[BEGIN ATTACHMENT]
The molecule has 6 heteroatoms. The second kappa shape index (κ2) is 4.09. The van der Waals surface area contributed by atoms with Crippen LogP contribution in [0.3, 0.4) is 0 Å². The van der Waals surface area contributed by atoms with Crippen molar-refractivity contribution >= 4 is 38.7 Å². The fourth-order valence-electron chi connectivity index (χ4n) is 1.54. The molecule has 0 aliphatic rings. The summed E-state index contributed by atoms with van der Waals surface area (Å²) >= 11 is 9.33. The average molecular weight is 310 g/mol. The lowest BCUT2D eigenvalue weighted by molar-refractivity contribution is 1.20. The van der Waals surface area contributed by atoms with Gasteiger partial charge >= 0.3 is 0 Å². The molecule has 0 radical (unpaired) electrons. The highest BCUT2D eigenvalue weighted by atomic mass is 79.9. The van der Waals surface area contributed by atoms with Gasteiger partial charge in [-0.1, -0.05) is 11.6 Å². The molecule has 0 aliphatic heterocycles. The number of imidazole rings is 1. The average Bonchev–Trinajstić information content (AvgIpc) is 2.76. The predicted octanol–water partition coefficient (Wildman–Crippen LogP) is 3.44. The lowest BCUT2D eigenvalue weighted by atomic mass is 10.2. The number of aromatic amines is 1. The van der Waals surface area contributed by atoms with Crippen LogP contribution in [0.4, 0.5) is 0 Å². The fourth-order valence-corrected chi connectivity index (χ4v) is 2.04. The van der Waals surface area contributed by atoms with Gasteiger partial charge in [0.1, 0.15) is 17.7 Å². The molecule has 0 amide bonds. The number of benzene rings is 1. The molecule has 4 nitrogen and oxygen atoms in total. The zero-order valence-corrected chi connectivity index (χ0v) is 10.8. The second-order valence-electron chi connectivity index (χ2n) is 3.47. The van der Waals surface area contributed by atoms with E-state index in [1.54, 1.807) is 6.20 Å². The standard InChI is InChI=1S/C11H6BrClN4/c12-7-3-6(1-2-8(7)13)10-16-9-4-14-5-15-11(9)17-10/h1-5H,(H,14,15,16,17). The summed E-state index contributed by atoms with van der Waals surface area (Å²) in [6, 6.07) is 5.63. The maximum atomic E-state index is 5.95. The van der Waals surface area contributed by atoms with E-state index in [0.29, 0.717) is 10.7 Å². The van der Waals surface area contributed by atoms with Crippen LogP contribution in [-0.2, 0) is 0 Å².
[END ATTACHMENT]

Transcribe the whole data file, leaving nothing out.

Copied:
The molecule has 6 heteroatoms. The second kappa shape index (κ2) is 4.09. The van der Waals surface area contributed by atoms with Crippen LogP contribution in [0.3, 0.4) is 0 Å². The van der Waals surface area contributed by atoms with Crippen molar-refractivity contribution >= 4 is 38.7 Å². The fourth-order valence-electron chi connectivity index (χ4n) is 1.54. The molecule has 0 aliphatic rings. The summed E-state index contributed by atoms with van der Waals surface area (Å²) >= 11 is 9.33. The average molecular weight is 310 g/mol. The lowest BCUT2D eigenvalue weighted by molar-refractivity contribution is 1.20. The van der Waals surface area contributed by atoms with Gasteiger partial charge >= 0.3 is 0 Å². The molecule has 0 radical (unpaired) electrons. The highest BCUT2D eigenvalue weighted by atomic mass is 79.9. The van der Waals surface area contributed by atoms with Gasteiger partial charge in [-0.1, -0.05) is 11.6 Å². The molecule has 0 aliphatic heterocycles. The number of imidazole rings is 1. The average Bonchev–Trinajstić information content (AvgIpc) is 2.76. The predicted octanol–water partition coefficient (Wildman–Crippen LogP) is 3.44. The lowest BCUT2D eigenvalue weighted by atomic mass is 10.2. The number of aromatic amines is 1. The van der Waals surface area contributed by atoms with Crippen LogP contribution in [0.4, 0.5) is 0 Å². The fourth-order valence-corrected chi connectivity index (χ4v) is 2.04. The van der Waals surface area contributed by atoms with Gasteiger partial charge in [0.1, 0.15) is 17.7 Å². The molecule has 0 amide bonds. The number of benzene rings is 1. The molecule has 4 nitrogen and oxygen atoms in total. The zero-order valence-corrected chi connectivity index (χ0v) is 10.8. The second-order valence-electron chi connectivity index (χ2n) is 3.47. The van der Waals surface area contributed by atoms with E-state index in [1.54, 1.807) is 6.20 Å². The standard InChI is InChI=1S/C11H6BrClN4/c12-7-3-6(1-2-8(7)13)10-16-9-4-14-5-15-11(9)17-10/h1-5H,(H,14,15,16,17). The summed E-state index contributed by atoms with van der Waals surface area (Å²) in [6, 6.07) is 5.63. The maximum atomic E-state index is 5.95. The van der Waals surface area contributed by atoms with E-state index in [0.29, 0.717) is 10.7 Å². The van der Waals surface area contributed by atoms with Crippen LogP contribution in [-0.2, 0) is 0 Å².